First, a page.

Our joint analysis results suggest that about 30–40 min (median of medians=34 min; IQR: 26–48 min) of MVPA per day (online supplemental table 2) attenuated the risk of death in our most conservative model. Those with as little as 11 min per day of MVPA in combination with ‘low’ sedentary time (ie, <8.5 hours per day) did not differ in risk compared with the referent group (ie, highest third of MVPA in combination with lowest third for sedentary time). This finding may suggest that relatively low levels of MVPA, lower than the current recommendations,24–26 reduces the risk of death if combined with low levels of sedentary time. In contrast, in the lowest third of MVPA comprising those who accumulated about 2 min of MVPA per day on average, all combinations with sedentary time (ie, 8.5–10.7 hours per day) were associated with a higher risk of premature death with point estimates all higher than all combinations of sedentary time in the high MVPA category.

Subgroup analyses that categorised studies into national (ABC, NHANES, NNPAS) and non-national samples indicated that sedentary time was associated with higher risk of death in the low active third, (average MVPA of about 11 min per day of MVPA) in the national cohorts only. Compared with the non-national cohorts that accumulated about 2 min of MVPA in the least active third, the national cohorts included younger and more active individuals with a longer period of follow-up. How these characteristics may modulate the association between sedentary time and mortality requires further scrutiny when longer follow-up data are available.

Our results also indicate that the amount of MVPA needed to attenuate the risk associated with sedentary time may be lower than previously suggested using self-reported data.4 However, this is likely explained in part by differences between self-reported and accelerometer measured physical activity and sedentary behaviour. Self-reported physical activity usually only assesses specific domains, such as leisure time and recreational physical activity accumulated in bouts or categorised into specific time blocks (self-report studies typically ask about activities that last at least 10 min in duration, in keeping with previous physical activity guidelines; this 10 min minimum duration has now been removed in the most recent guidelines,24–26) whereas accelerometer measures capture more movement across multiple domains.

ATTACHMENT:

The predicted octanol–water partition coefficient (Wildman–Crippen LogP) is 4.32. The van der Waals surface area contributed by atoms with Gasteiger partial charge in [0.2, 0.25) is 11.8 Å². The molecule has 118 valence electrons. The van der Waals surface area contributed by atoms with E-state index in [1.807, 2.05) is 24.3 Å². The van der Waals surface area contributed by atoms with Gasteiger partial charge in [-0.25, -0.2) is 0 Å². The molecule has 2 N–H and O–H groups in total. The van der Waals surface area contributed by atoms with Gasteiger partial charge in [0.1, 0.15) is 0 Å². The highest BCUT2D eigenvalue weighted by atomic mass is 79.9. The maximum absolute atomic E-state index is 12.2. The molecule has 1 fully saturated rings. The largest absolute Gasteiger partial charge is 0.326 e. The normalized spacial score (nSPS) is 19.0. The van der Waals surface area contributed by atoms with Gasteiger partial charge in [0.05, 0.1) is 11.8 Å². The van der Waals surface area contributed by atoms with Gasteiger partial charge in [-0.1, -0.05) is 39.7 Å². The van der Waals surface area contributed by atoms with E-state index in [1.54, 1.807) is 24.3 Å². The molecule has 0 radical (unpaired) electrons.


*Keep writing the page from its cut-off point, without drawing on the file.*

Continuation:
The recently updated physical activity guidelines from the UK, the USA and WHO24–26 recommend that adults should participate in physical activity for 150–300 minutes of at least moderate intensity every week. They also state that people should move more and sit less throughout the day and that any activity is better than none.24–26 The new guidelines from WHO26 also acknowledge the emerging evidence on the interaction between sedentary behaviour and MVPA and states that adults should aim to do more than recommended levels of MVPA to reduce the detrimental effects of high sedentary time.26 The results from this study, where physical activity and sedentary time were measured by accelerometry, suggest that accumulating time in MVPA equivalent to the upper level of the 150–300 min per week recommendation may be sufficient to attenuate the detrimental association between sedentary time and risk of premature death. Evidence is also accumulating on the beneficial effect of total physical activity1 9 27 and light intensity physical activity for longevity.1 28 In joint analyses of sedentary time and total physical activity (which includes light, moderate and vigorous intensities), we observed a higher risk of death for higher amounts of time spent sedentary in all combinations with total physical activity. However, the risk was not statistically different from the referent in the most active third of total physical activity (figure 1). In line with current physical activity recommendations,24–26 reducing sedentary time must increase total physical activity (since time in a day is finite) and thus likely reduce the risk of premature death. However, because of uncertainty in effect estimates for some cross-combinations of total activity and sedentary time, more work is needed to determine the interplay between total activity and sedentary time in relation to mortality.

The cohorts included in our meta-analyses accumulated approximately 16 min in MVPA per day. Although not directly comparable, this is lower than population-based estimates in Swedish and Norwegian men and women aged 60–85 years16 29 and comparable to US men, but higher than in US women aged 60–75 years.29 Further, time spent sedentary was almost 10 hours per day and considerably higher than comparable population-based estimates from the USA with a younger age structure.30 Thus, the associations observed between combinations of physical activity and sedentary time with mortality may not be generalisable to younger and more active populations, nor to low-income and middle-income countries.